• Pay-As-You-Drive insurance and registration fees (8-10%): This would mean changing the insurance industry so that people would pay insurance based on the distance they drive (since people who drive more are more likely to be in a car accident) rather than a flat monthly fee regardless of how much you drive.  This would encourage people to drive less, switch to more efficient modes, and would make it easier for low-income individuals to afford car insurance.
  • Efficient parking pricing and cash out (6-10%): This involves making most parking pay parking instead of free.  It would make places where parking is in greater demand higher priced while making less-desirable parking cheaper.  This would reduce traffic generated by people circling a block trying to find a parking spot, and would spread out parking in a more efficient way so that existing parking could be maximized.  It would also encourage people to switch to different transportation modes in an effort to not pay for parking.
  • Efficient road pricing (3-6%): This relates to a number of strategies, but two of the major ones are toll roads and congestion pricing.  Toll roads would require users to pay a fee to drive on the road, so that the road could be maintained by user fees and not paid for by the taxes of people who may or may not actually use the road.  Congestion pricing requires people to pay a fee to drive in congested areas.  This was pioneered in London‘s downtown, and has had great effects as far as reducing automobile congestion.  Toll roads may encourage sprawl to a degree in that they make exurban growth possible like any freeway, but both of these strategies limit the number of cars on the road, encourage ride sharing and transit, and can encourage other modes of travel.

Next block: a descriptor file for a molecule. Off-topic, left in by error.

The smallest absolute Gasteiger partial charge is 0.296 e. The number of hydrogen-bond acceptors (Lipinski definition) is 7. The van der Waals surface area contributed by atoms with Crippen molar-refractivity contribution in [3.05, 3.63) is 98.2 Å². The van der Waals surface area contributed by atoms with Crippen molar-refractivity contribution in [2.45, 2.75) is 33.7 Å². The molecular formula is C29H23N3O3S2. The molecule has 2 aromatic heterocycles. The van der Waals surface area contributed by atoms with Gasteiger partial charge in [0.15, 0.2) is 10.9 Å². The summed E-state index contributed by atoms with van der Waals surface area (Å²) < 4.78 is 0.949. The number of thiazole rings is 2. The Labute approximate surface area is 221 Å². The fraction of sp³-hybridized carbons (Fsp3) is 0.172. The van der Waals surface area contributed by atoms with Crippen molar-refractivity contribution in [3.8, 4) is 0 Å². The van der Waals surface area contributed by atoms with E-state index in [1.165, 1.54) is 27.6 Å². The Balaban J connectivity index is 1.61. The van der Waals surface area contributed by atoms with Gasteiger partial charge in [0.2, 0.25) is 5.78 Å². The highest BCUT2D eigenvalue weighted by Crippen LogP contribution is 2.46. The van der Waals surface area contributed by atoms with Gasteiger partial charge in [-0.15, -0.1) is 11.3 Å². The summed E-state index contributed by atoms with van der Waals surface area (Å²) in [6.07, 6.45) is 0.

• Mobility management programs (4-8%): This is essentially a plan and a set of goals that coordinates the other strategies listed here.  It includes creating a document and staff that are concerned with implementing these strategies and tracking their performance.
  • Transit and ridesharing priority (3-9%): This strategy involves creating High-Occupancy Vehicle (HOV) and HOT (HOV lanes that allow single-occupancy vehicles for a toll) lanes.  These can create an incentive to carpool or to take transit, especially if they have their own separated right-of-way or on- and off-ramps for added convenience.  They can, however, encourage sprawl, much like toll roads.
  • Walking and cycling improvements (2-6%): This involves either creating new pathways for bikes and pedestrians or making existing facilities more attractive and safe.  This, obviously, could encourage some people to walk or bike instead of driving, but it could also encourage people to drive less and walk part of their trips instead of driving all the way.  It also reduces congestion and is generally favorable from an economic perspective.